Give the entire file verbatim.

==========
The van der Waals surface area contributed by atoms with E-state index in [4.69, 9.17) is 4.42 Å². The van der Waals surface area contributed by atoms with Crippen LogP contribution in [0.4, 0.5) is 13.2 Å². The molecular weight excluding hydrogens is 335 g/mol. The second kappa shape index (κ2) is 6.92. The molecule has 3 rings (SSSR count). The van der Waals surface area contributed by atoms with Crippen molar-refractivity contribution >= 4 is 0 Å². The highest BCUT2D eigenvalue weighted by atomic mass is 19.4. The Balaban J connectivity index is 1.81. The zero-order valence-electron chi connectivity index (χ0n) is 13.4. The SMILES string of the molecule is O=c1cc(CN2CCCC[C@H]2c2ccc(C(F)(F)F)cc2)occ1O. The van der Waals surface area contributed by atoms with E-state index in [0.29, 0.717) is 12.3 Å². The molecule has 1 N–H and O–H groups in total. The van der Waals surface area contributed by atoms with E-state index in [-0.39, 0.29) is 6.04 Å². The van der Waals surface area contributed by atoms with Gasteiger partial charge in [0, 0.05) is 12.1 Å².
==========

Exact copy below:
The van der Waals surface area contributed by atoms with E-state index in [4.69, 9.17) is 4.42 Å². The van der Waals surface area contributed by atoms with Crippen LogP contribution in [0.4, 0.5) is 13.2 Å². The molecular weight excluding hydrogens is 335 g/mol. The second kappa shape index (κ2) is 6.92. The molecule has 3 rings (SSSR count). The van der Waals surface area contributed by atoms with Crippen molar-refractivity contribution >= 4 is 0 Å². The highest BCUT2D eigenvalue weighted by atomic mass is 19.4. The Balaban J connectivity index is 1.81. The zero-order valence-electron chi connectivity index (χ0n) is 13.4. The SMILES string of the molecule is O=c1cc(CN2CCCC[C@H]2c2ccc(C(F)(F)F)cc2)occ1O. The van der Waals surface area contributed by atoms with E-state index in [0.29, 0.717) is 12.3 Å². The molecule has 1 N–H and O–H groups in total. The van der Waals surface area contributed by atoms with E-state index in [-0.39, 0.29) is 6.04 Å². The van der Waals surface area contributed by atoms with Gasteiger partial charge in [0, 0.05) is 12.1 Å².